7 Innovative Ways to Find (and Keep) the Best Tech Employees

by Tori Johnson on May 17, 2011

After many lattes over the foosball table of letting the best of the best staff roll in to the nation’s IT firms, something very scary started to happen for these businesses in the latter half of the last decade:

The best employees stopped naturally gravitating to Internet-based start-ups and started to return to traditional brick-and-mortar tech companies – some of which were also tech-based, though web and IT-based businesses both began to suffer from a newfound dip in ability to attract the very best employees.

How to Attract the Best Employees

How to Attract the Best Employees

Wrestling back your most valuable asset
What’s more, even though many of the top employees wanted to return to the security of traditional companies, traditional employee attraction and retention techniques often did (and still do) little to actually attract and retain top folk at now-struggling web and IT-based firms.

With that in mind, we present the following no-nonsense-yet-innovative techniques for snagging a truly dynamic roster of top tech staff:

Build and offer a solid and exciting mentoring program
Often thought of as a frill companies never seem to have time to implement, done properly, a solid mentoring program is one of the best investments you can make in attracting the most dynamic, innovative staff available. Scroll down to the list in this article for some step-by-step tips for developing a sustainable mentoring program:

Outsource recruitment
This tip is given with the caveat that whoever you tap to do this must be AMAZING (and have measurable results and testimonials from past and current clients to back up their claims.) Imaginative, unique recruiting is one of the easiest ways to uncover the best talent. It’s also one of the toughest things to get right. While hiring a company that specializes in such techniques may be a godsend, be sure you have a clear vision of your needs that you can clearly articulate to your recruiting team. (In case this is of especial interest to you now, you can check out more on the recruiting services Modis offers at: http://www.modis.com/employers/)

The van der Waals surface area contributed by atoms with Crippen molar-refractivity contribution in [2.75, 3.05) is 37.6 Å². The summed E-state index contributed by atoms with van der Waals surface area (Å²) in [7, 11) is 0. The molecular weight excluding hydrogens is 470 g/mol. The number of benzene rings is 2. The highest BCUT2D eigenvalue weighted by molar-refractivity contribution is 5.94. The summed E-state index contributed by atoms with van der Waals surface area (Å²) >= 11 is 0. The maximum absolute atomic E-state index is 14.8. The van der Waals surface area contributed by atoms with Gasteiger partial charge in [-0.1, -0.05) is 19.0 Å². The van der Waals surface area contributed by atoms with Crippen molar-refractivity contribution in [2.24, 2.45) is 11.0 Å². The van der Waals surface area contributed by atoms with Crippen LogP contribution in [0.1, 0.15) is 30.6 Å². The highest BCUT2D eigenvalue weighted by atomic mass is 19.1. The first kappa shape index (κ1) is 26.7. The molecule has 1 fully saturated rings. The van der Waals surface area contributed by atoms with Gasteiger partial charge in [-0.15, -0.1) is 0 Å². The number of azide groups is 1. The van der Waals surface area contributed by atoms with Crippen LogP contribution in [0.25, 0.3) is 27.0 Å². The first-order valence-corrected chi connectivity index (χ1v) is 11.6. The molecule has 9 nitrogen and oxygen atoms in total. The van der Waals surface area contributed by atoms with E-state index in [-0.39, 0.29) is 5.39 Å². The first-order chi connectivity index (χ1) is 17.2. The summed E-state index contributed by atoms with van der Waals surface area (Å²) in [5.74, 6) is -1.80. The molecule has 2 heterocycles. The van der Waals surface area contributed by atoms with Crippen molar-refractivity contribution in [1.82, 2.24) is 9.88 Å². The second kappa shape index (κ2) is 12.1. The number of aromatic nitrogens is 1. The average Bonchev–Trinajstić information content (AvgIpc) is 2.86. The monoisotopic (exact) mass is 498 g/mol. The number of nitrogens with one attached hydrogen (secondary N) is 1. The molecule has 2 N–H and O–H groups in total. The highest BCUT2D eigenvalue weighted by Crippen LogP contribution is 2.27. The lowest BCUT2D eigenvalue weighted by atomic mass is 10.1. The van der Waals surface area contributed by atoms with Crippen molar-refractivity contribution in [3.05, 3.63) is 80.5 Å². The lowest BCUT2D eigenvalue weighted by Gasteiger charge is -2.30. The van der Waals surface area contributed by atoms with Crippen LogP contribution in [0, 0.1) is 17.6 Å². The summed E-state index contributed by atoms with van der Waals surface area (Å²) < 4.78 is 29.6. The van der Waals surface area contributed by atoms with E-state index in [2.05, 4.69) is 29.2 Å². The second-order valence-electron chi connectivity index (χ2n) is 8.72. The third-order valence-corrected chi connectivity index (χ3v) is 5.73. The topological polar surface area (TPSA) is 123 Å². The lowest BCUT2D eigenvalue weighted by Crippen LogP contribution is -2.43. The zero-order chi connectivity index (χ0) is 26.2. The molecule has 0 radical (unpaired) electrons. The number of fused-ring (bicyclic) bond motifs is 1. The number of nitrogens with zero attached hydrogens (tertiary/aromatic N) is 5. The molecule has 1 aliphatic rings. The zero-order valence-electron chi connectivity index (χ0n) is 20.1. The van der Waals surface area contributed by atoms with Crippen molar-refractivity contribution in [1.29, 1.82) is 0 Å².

Make work a game
Fastcompany.com recently ran an absolutely fascinating post on how to use the positives of gaming culture to work with (not against) IT staffs that often include a disproportionately high number of gamers (as opposed to – say – a legal or business staff team). The post argues that IT management teams that make time for gaming and turn work into a game will reap more rewards than they can possibly imagine. Check out the original post here:

Win your existing employees’ trust
“The most powerful strategy for long-term success is to create a corporate brand that tells your top talent that their best career choice continues to be an ongoing investment of their innovation, dedication, creativity, and enthusiastic contributions to your enterprise,” says David Russo, author of 17 Rules Successful Companies Use to Attract and Keep Top Talent: Why Engaged Employees are Your Greatest Sustainable Advantage. By creating a corporate culture where your top people resources feel they are safe to stay, you will also start to gain (or gain back) a reputation as such a place that prospective top talent will have heard about. (Even if they haven’t heard, you can brag about it in interviews and recruiting with metrics and testimonials to back it all up.)

Become worthy to receive feedback
Many IT companies solicit feedback from employees on everything from job satisfaction to work environment to career goals. What some of those companies don’t take into account is whether they have created a corporate climate where people feel comfortable providing honest feedback in the first place. If you have to ask yourself whether this is the case, it’s probably time to implement some of the ideas above. Then you can get a better sense of whether you have earned the credibility to receive useful feedback from existing staff and attract quality new blood.

Realize the changing priorities of job-seekers
While money is important, salary consistently ranks at #3 or 4 on many surveys of most important factors for IT staff in finding the right employer. Employers that realize that work-life balance, opportunity for advancement, and the chance to do interesting and challenging work are just as much or more of a carrot as salary will be well-set-up to land higher quality and quantity of potential staff.

More resources to help find and keep the best employees:

Proactive and reactive ideas

A neat study on employee retention

More on finding and retaining the best employees

Related Posts

Leave a Comment

Previous post:

Next post: